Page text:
Meghan Markle Reportedly Felt 'Trapped and Claustrophobic' Living in London

It seems that stepping back from higher royal functions was exactly what Meghan Markle needed.

According to a source who spoke to We weekly, “Meghan still has a real spring in her step. She feels like a new person.”

It’s no secret that Prince Harry and Meghan Markle have struggled with their lives in the spotlight of post-royal marriage. The couple, who recently returned to their new home in Canada after completing their last royal engagements, have spoken repeatedly about the British tabloid circuit. Back in 2019, as part of the documentary Harry & Meghan: An African journey, Markle gave a particularly emotional response when director Tom Bradby asked how she coped with the exhibit.

“I would say … look, any woman, especially when she is pregnant, you are really vulnerable,” she said at the time. “So it was made very difficult. And then when you have a newborn, you know?

“And especially as a woman, it’s really, it’s a lot,” said Markle. “So if you add that in addition to trying to be a new mom or trying to be a bride, it’s uh … yeah, well, I guess, and also thanks for asking the question because few people have asked if I’m okay. But it is a very real thing to go behind the scenes. “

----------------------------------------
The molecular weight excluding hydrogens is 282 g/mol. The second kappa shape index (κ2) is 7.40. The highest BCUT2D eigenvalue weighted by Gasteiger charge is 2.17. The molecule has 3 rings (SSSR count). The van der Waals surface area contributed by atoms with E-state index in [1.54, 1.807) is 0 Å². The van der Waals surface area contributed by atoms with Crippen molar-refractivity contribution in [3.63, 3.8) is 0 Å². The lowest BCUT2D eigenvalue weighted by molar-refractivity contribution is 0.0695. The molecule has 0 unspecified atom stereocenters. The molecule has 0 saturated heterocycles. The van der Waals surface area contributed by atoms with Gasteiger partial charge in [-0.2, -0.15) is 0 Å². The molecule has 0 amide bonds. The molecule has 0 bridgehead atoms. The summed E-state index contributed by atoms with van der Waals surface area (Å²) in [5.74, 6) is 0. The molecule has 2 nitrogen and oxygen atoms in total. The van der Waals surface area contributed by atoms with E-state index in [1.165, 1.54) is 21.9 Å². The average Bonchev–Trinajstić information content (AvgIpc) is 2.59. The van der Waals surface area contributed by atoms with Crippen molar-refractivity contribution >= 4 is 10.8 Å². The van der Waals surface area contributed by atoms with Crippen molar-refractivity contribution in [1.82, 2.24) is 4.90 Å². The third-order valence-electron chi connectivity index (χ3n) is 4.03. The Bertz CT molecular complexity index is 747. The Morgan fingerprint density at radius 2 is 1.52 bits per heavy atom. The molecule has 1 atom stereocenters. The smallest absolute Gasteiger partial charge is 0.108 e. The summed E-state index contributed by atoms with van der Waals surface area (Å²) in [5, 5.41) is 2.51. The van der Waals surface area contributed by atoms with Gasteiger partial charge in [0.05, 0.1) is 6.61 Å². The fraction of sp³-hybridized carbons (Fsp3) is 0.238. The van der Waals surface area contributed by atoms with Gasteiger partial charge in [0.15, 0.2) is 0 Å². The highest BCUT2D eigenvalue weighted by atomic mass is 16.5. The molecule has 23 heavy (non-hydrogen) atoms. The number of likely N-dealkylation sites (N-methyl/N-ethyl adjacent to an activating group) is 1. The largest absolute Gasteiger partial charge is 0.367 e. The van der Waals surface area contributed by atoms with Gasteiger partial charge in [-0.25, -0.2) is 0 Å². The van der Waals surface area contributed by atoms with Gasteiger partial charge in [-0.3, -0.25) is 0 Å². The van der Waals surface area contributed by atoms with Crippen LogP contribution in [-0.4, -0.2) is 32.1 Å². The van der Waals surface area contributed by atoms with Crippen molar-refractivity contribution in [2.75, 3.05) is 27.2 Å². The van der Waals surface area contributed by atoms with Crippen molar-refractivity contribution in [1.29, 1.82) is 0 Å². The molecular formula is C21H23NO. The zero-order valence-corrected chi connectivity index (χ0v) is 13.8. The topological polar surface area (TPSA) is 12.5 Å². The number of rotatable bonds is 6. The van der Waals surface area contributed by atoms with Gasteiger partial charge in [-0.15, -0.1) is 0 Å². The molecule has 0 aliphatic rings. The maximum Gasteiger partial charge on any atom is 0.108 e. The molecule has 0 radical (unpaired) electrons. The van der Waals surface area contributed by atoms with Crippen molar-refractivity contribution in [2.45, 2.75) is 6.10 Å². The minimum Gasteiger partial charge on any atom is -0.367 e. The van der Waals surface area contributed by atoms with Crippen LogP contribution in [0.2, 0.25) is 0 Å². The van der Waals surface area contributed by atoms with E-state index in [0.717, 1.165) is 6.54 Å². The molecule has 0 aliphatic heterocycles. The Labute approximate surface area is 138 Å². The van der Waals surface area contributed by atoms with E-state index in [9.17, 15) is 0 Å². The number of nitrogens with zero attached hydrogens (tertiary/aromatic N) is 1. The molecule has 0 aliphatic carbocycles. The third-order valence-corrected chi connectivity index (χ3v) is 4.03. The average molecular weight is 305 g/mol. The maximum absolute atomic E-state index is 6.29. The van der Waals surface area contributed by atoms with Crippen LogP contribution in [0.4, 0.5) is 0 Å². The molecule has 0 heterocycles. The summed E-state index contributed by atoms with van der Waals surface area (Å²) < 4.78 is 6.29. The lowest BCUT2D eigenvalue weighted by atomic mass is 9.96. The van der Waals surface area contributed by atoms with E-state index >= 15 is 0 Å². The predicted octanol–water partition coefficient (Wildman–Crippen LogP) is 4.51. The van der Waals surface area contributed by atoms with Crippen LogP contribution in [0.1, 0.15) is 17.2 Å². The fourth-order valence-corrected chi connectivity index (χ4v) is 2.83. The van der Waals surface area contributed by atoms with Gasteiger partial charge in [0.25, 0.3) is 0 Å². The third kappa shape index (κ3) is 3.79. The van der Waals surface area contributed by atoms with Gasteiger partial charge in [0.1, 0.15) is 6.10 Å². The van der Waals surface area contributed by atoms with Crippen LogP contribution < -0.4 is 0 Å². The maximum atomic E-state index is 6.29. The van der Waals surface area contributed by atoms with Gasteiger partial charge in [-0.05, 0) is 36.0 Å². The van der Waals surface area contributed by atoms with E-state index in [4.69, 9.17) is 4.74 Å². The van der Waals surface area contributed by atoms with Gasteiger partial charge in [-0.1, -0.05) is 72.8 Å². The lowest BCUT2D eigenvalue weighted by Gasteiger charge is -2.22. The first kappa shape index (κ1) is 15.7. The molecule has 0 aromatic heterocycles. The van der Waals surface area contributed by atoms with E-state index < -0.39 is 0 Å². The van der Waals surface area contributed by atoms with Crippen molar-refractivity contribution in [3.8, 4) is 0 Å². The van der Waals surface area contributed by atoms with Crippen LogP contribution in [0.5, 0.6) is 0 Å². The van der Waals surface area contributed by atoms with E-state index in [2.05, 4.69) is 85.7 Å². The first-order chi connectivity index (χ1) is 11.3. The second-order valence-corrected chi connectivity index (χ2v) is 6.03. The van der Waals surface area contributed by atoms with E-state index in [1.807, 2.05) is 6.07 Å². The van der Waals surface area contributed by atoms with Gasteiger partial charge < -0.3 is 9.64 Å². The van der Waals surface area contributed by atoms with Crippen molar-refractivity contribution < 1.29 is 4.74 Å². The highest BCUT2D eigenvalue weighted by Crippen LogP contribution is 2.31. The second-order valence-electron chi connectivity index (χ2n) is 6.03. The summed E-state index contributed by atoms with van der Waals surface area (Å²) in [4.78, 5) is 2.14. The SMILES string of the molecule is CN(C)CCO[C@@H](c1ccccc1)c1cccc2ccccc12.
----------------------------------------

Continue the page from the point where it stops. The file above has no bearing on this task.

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In the same documentary, (Prince) Harry noticed that each paparazzi flash brought him “straight back” to the traumatic time of his life after the death of his mother, Princess Diana, and now, We weekly found new details on how Markle fought against the lack of privacy in the UK.

“She was nervous about stepping out of her own front door because of all the negative attention she drew,” the source said. We weekly, also claiming that the Duchess would have panic attacks. The source also said that Markle felt “trapped and claustrophobic” when he lived at Frogmore Cottage. “Meghan is delighted to have escaped the chaos of London,” added the source.

Presumably Markle is now on coronavirus preventive quarantine alongside (Prince) Harry, who has become a strong advocate for mental health awareness, and their son, Archie. They continue to share their thoughts and resources on social media to help stop the coronavirus pandemic.

“Our emotional well-being is put to the test every day, whether we realize it or not, but our lives are usually filled with distractions. Now, with constantly evolving COVID coverage, we are all adapting to this new standard and the feelings that go with it, “they said. wrote in a recent Instagram post. “But here’s the good thing (because right now, we have to hear good things, right?): Yes, there is isolation and physical distance, but there must be no loneliness. “


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